Friday, June 17, 2011

Art My Teachers Made

I'm years away from the art training scene, which means I'm seriously out of touch. Besides, I went to only one school, and conditions do vary from site to site.

Having proclaimed my near-total ignorance, I'll now wildly assert that the typical university-based art department probably has only a few instructors whose names and work are known much beyond the location of the nearest off-campus tavern.

I attended the University of Washington, overlapping Dale Chihuly and Chuck Close who somehow made good despite having experienced the sort of non-instruction I got. The best-known instructor of that general era was Jacob Lawrence, but he arrived after I'd graduated. The others had some local notoriety, but no real national reputations so far as I can tell.

Just for kicks, below are a few examples of their work that turned up on the Internet.


Wendell Brazeau - Still Life

Boyer Gonzales, Jr. - abstract landscape
Gonzales was the Art School head and taught little. His father, Gonzales, Sr., was also an artist and probably better known than the son.

Ray Hill - Oregon Coast Near Cannon Beach
I wish I could have found a more characteristic example of Hill's work. He painted clean, somewhat abstracted work that reminded me of Lyonel Feininger's mildly Cubist paintings. I think Hill was either emeritus or nearly so when I was in art school, so I never had a class from him -- but would have liked to.

Alden Mason - Burpee Red Surprise - 1973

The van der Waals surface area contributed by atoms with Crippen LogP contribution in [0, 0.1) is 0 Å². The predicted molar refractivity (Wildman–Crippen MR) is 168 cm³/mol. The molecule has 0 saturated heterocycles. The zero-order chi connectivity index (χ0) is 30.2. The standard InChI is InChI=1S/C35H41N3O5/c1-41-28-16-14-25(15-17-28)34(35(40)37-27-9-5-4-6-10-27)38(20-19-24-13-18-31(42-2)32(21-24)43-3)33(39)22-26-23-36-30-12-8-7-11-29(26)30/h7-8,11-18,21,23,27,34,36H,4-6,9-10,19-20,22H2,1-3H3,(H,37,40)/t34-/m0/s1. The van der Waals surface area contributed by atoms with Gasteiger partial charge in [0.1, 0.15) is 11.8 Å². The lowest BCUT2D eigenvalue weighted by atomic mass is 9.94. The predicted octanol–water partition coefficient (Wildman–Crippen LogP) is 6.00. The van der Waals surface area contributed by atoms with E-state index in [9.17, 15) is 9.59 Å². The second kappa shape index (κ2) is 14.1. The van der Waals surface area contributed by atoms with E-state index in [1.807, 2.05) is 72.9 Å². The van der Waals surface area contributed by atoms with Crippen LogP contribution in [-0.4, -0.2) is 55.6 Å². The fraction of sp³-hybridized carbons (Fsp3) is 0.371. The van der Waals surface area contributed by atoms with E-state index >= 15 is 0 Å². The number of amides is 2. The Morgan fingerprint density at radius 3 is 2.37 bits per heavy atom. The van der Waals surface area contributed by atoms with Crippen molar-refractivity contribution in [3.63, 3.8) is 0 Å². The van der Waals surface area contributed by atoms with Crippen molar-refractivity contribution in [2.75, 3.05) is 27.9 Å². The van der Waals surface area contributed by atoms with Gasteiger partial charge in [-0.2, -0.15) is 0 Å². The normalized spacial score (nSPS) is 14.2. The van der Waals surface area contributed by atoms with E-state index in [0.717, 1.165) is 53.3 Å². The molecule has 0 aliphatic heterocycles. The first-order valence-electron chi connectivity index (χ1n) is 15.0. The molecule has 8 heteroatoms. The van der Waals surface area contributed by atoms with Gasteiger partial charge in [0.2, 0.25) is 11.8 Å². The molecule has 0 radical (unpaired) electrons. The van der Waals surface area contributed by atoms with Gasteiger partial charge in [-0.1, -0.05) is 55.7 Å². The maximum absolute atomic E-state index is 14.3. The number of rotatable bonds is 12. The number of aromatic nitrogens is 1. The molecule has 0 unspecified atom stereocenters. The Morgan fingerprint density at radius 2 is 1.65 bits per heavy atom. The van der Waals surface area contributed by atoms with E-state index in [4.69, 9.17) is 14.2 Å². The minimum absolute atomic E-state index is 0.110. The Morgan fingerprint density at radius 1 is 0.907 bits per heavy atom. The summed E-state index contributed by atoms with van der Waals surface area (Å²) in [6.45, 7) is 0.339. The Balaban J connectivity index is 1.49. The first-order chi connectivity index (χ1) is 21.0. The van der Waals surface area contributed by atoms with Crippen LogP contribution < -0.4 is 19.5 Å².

Spencer Moseley - Shore Birds - 1952

Valentine Welman - abstracted landscape
Welman had an especially varied career, winding up as a sculpttor. And he was the guy stuck teaching commercial art, so I spent a lot of time in his classroom.

As can be seen, they mostly painted in the modernist, abstract or semi-abstract vein. Most of them ranged in age from 30 to 60, which suggests that they trained when modernism was becoming accepted, but that their own training was more traditional than what they practiced. Aside from a Freshman design class where we used colored paper, scissors and paste to create works, I never experienced a class that featured abstraction. On the other hand, faculty were loath to offer technical instruction, likely in fear that such training would stifle our precious "creativity."

I need to mention that I didn't take classes from all the artists noted above, though all were teaching at that time. It has been so many years that I've forgotten what I took from whom in many cases.

Left out are two instructors whose classes I did attend but whose work I was unable to find on the Web. Another instructor I had, George Tsutukawa, is worth a post of his own, and I'll get to it at some point.

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